New Syrian refugee camp opens in east Jordan

For children and destitute elderly, contributions by Gulf countries

02 May, 16:56

    First Syrian refugees arrive at new Azraq camp east Jordan First Syrian refugees arrive at new Azraq camp east Jordan

    (By Mohammad Ben Hussein) (ANSAmed) - AZRAQ - Khalid al Shami looked rugged and distraught as he entered his new home at al Azraq refugee camp in Jordan's eastern desert. He is among the first Syrian refugees who arrived at the newly opened camp, al Azraq, tipped to be the world's largest for Syrian refugees.
    "Everything looks unreal. From the moment we left home in Sheikh Meskeen until we landed in Jordan," said a visibly tired 46 year old man.
    With a family of six children, elderly parents and two brothers, Shami was relieved to have finally settled in the camp after an arduous trip from the conflict zone in his home town.
    Shami said he paid up to $2000 to bring his family into Jordanian territories, passing through conflict zones as they avoided army checkpoints in rural Deraa.
    "I did not fight the government, but I was afraid if the army see us trying to leave, they would arrest me." Rebels are fighting government forces across western rural Deraa, and Shami home town of Sheikh Meskeen has seen fierce fighting and shelling by government forces.
    "We tried to stay in our homes as long as possible, but it was not possible. I had to save my family," Shami told ANSA.
    Shami is one of several hundred Syrian refugees who first entered al Azraq refugee camp east Jordan, which was officially opened by Foreign minister Nasser Judeh on Wednesday.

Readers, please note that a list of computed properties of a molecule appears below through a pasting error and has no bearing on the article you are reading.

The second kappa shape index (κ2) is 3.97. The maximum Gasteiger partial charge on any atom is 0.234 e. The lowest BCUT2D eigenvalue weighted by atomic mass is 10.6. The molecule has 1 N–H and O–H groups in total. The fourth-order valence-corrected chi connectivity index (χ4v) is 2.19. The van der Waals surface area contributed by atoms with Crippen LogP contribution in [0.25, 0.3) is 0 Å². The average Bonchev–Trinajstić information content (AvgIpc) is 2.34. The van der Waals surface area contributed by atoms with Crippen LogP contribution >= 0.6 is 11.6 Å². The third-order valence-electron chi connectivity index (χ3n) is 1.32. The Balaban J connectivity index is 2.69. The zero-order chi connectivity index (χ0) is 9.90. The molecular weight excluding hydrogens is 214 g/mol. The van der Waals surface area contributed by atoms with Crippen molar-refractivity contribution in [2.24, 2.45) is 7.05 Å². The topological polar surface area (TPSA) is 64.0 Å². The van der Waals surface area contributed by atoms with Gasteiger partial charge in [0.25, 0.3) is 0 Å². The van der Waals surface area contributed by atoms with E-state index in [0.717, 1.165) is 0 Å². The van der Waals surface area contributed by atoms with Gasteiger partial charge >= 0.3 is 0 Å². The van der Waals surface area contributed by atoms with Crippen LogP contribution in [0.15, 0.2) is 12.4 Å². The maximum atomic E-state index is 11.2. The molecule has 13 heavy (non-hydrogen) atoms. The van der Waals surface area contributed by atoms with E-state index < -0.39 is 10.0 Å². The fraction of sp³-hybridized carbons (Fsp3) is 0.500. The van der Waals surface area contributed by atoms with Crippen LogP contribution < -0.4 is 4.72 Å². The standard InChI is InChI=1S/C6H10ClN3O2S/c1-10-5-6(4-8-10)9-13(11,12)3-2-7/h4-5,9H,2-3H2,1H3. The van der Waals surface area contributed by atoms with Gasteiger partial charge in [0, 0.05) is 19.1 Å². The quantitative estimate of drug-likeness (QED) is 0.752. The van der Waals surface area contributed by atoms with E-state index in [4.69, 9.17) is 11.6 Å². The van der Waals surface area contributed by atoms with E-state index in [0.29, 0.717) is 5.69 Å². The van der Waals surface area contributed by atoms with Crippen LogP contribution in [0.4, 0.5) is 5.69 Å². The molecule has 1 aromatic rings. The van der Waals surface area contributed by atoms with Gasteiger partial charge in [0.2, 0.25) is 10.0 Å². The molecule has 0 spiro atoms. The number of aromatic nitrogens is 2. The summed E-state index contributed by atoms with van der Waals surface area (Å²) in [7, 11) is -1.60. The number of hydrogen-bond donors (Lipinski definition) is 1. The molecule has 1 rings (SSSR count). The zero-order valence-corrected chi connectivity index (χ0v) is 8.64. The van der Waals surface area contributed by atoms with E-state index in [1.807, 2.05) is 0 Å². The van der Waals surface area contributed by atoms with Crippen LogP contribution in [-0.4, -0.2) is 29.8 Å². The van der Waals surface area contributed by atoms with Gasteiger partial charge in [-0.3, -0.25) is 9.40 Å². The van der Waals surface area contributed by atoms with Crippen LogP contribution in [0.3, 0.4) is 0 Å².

The FM headed an official delegation to officially open al Azraq refugee camp for Syrians, which can accommodate up to 130,000 asylum seekers. The camp, which cost $45 million to construct in a small town 100 km east of Amman is the largest refugee camp in the kingdom and has been fitted with caravans to accommodate refugees in the hostile environment of Jordan eastern desert. The camp is funded jointly by UNHCR, and contributions sent to Jordan by Gulf countries including Kuwait, Saudi Arabia.
    Currently, the kingdom has a total of five refugee camps for Syrians, including al Zaatari, King Abdullah Guarden in Ramtha, Cyper city, Manshyat Elaian and Merejeed al Fohoud near city of Zarqa.

    Jordan has announced that the total number of Syrian refugees mounted to 600,000, but the government says the number is much higher, with many asylum seekers outside books of the UN agency for refugees, UNHCR.

    Azraq camp is run by the Jordanian authorities with the support of UNHCR and its humanitarian partners. The camp was opened to relieve pressure on the Zaatari camp, some 80 kilometres to the north-west.

    UNHCR says there are nearly 5,000 shelters in Azraq, capable of housing up to 25,000 refugees as the camp has been provided with facilities to allow close families live near each other.


    In a nearby caravan, Abu Mohammad, refugee from city of Homs, sits on ground to take a breath while observing his belongings strewn around him in disbelieve to his calamity.

    Abu Mohammed first escaped to Damascus from Homs before being forced to move to Jordan with his wife and 4 children.

    "We lost everything. Three of my brothers were killed, my home in Jurat al Shayah was brought to ground and now we are in the desert facing uncertain future," he added.

    "When we moved to Damascus, I had some savings that helped me live, but as the money finished I had no choice but to flee to Jordan," said the former merchant.

    The plight of Abu Mohammad is one of thousands that hit Syrians since more than three years, as the war claimed more than 160,000 lives and millions displaced.

    But Abu Mohammad and Shami share a feeling of temporary relief as they settle in their new environment.

    "We are safe here, but we don't know what will happen next to us" said Shami as he emptied his bag of belongings.(ANSAmed).

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